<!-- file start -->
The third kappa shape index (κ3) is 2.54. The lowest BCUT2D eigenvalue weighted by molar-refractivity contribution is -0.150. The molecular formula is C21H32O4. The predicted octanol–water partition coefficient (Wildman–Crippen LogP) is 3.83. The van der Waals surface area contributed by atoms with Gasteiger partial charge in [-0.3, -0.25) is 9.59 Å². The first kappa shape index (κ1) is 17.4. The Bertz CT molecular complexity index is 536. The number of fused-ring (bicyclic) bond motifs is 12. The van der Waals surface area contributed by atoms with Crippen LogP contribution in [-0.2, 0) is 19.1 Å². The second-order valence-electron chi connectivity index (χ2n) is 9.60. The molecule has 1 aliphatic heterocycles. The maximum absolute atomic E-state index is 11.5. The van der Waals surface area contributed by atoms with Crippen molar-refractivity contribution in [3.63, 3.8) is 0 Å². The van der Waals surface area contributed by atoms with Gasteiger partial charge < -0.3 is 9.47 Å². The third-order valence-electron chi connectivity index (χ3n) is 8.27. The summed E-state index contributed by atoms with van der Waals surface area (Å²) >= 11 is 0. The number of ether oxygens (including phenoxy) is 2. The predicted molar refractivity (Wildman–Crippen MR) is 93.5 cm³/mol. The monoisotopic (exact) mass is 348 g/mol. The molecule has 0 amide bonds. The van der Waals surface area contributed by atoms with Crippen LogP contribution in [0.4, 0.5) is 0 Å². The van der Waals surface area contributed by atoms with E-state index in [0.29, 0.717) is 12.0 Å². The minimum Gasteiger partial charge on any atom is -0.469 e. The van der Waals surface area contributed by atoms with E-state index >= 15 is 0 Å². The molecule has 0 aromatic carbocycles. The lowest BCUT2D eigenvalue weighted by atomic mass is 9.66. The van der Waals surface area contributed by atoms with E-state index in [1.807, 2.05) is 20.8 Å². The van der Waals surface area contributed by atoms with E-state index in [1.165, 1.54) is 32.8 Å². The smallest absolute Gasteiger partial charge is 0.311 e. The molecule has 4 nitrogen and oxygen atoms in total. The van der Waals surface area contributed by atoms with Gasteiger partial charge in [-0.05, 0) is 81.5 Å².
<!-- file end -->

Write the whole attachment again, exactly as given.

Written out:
The third kappa shape index (κ3) is 2.54. The lowest BCUT2D eigenvalue weighted by molar-refractivity contribution is -0.150. The molecular formula is C21H32O4. The predicted octanol–water partition coefficient (Wildman–Crippen LogP) is 3.83. The van der Waals surface area contributed by atoms with Gasteiger partial charge in [-0.3, -0.25) is 9.59 Å². The first kappa shape index (κ1) is 17.4. The Bertz CT molecular complexity index is 536. The number of fused-ring (bicyclic) bond motifs is 12. The van der Waals surface area contributed by atoms with Crippen LogP contribution in [-0.2, 0) is 19.1 Å². The second-order valence-electron chi connectivity index (χ2n) is 9.60. The molecule has 1 aliphatic heterocycles. The maximum absolute atomic E-state index is 11.5. The van der Waals surface area contributed by atoms with Crippen molar-refractivity contribution in [3.63, 3.8) is 0 Å². The van der Waals surface area contributed by atoms with Gasteiger partial charge < -0.3 is 9.47 Å². The third-order valence-electron chi connectivity index (χ3n) is 8.27. The summed E-state index contributed by atoms with van der Waals surface area (Å²) >= 11 is 0. The number of ether oxygens (including phenoxy) is 2. The predicted molar refractivity (Wildman–Crippen MR) is 93.5 cm³/mol. The monoisotopic (exact) mass is 348 g/mol. The molecule has 0 amide bonds. The van der Waals surface area contributed by atoms with Crippen LogP contribution in [0.4, 0.5) is 0 Å². The van der Waals surface area contributed by atoms with E-state index in [0.29, 0.717) is 12.0 Å². The minimum Gasteiger partial charge on any atom is -0.469 e. The van der Waals surface area contributed by atoms with E-state index >= 15 is 0 Å². The molecule has 0 aromatic carbocycles. The lowest BCUT2D eigenvalue weighted by atomic mass is 9.66. The van der Waals surface area contributed by atoms with E-state index in [1.807, 2.05) is 20.8 Å². The van der Waals surface area contributed by atoms with E-state index in [1.165, 1.54) is 32.8 Å². The smallest absolute Gasteiger partial charge is 0.311 e. The molecule has 4 nitrogen and oxygen atoms in total. The van der Waals surface area contributed by atoms with Gasteiger partial charge in [-0.05, 0) is 81.5 Å².